• According to Publishers Weekly, publishing insiders predict that within five years  ebooks will account for half of all book sales.

Clearly there’s a lot of change going on, and as I wrote earlier, I think it’s good for readers, writers, and independent booksellers (who have a better chance of holding their own in local markets with the crumbling of the big chains). The changes may be more dire for big publishing concerns, however, as more writers realize they can make more money and better handle their own careers by publishing themselves and as book prices fall, bringing less money in to pay for fancy Manhattan office space. Their edge as necessary distributors gets slimmer with each drop in physical stock made by hundreds of  Barnes & Nobles stores, every bookshop that closes, and each ebook that sells.

Writers need to seriously consider self-publishing, focusing mainly on the digital market, with hard copy books as an additional option they make available. And, at least for the foreseeable future, they’re going to reach the vast majority of the available market by dealing with Amazon and B&N, though there is much to gain by working with independent bookstores on a personal level.

Getting On Track (Help Wanted!)

On Track...

It’s been an interesting week. Largely in that “Chinese curse: may you live in interesting times” sorta way, but interesting.

And this post has been a pain in the ass. The main idea is to talk about things I’ve done this week to get my life back on track, and the plans I have going forward, and also to ask for some help.

But I’ve started several times, each time digressing as I tried to establish context and discuss what got me to this point, until the post becomes more  a rehash of recent history than a plan of action. If you need such a rehash, I’ve covered most of that ground here already and you can easily catch up. In the notes below, I will briefly cover some pertinent details.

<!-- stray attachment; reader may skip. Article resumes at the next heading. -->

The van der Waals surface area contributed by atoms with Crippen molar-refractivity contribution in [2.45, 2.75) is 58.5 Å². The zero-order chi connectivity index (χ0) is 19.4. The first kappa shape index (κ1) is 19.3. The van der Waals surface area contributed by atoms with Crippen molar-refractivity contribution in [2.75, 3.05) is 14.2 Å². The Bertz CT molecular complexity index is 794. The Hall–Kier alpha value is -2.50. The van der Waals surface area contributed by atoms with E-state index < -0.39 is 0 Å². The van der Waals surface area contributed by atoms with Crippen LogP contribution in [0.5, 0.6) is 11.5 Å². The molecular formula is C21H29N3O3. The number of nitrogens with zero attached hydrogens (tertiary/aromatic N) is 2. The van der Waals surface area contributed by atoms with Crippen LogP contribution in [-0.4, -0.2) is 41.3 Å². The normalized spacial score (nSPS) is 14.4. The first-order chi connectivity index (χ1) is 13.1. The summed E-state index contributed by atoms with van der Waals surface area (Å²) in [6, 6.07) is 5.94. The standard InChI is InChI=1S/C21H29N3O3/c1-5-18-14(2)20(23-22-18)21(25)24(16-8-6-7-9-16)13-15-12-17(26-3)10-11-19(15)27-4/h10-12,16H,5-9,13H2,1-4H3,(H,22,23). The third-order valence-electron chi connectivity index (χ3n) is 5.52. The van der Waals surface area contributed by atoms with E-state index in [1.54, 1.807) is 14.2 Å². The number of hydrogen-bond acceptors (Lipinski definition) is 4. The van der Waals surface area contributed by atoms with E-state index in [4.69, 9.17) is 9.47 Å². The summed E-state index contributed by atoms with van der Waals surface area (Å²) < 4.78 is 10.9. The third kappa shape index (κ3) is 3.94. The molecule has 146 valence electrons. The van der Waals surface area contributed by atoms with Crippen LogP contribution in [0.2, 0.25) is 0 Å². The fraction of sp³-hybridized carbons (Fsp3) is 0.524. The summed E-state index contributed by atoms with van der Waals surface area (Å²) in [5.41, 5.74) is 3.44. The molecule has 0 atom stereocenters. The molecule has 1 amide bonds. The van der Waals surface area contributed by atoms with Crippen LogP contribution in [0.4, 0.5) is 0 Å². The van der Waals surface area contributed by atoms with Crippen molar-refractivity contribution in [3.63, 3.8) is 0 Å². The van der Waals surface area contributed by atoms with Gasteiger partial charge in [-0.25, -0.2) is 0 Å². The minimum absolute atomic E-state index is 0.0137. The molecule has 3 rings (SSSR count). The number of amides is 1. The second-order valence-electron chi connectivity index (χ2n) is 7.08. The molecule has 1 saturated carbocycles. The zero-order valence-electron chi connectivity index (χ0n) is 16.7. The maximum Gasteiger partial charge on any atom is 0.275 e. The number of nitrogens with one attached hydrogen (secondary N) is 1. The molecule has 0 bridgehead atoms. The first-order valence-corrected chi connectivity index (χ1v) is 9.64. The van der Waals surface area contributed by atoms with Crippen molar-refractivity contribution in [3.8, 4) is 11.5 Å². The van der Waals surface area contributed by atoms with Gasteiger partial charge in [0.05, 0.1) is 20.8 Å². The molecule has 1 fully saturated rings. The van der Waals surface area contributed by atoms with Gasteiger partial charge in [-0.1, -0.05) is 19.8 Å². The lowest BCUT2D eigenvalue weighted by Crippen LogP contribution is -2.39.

I don’t want to make the mistake I’ve made at times in the past and cook up a huge plan of action that is too much to take on, only to inevitably (and quickly) falter. So I’ll focus on certain areas, and commit to a few definite tasks in those areas, allowing for the plan to grow more complex over time as appropriate.

And, as I said, I’m asking for help. I want friends to help me stay on track by holding me accountable. If you’re interested, I’m looking into ways to post my progress day to day (probably on Facebook) so you’ll know if I’m doing what I’m supposed to be doing, and you can alternately cheer me or badger me. I think it’ll help me a lot. As I figure the tracking system out, I’ll post more info.

Now, the foundation… Continue reading

Free, Easy Ways You Can Help Authors (Please Do These Things!)

Writing has always been a questionable way to make a living.

Yeah, occasionally one of us gets lucky and makes millions, but you may as well plan around winning the lottery. It’s not even a matter of talent…while the bestseller lists are often ruled by writers whose output is an insult to paper and ink, ungodly talents struggle to pay the rent and have to work other jobs to support their families.

But you, as a reader, have the power to help writers you like. Your most basic use of this power, of course, is simply spending money on their work, which is a sacred act. You can take that further by buying additional copies as gifts for others. You can even make a point of actually buying books new, rather than nabbing used copies or reading them at the library.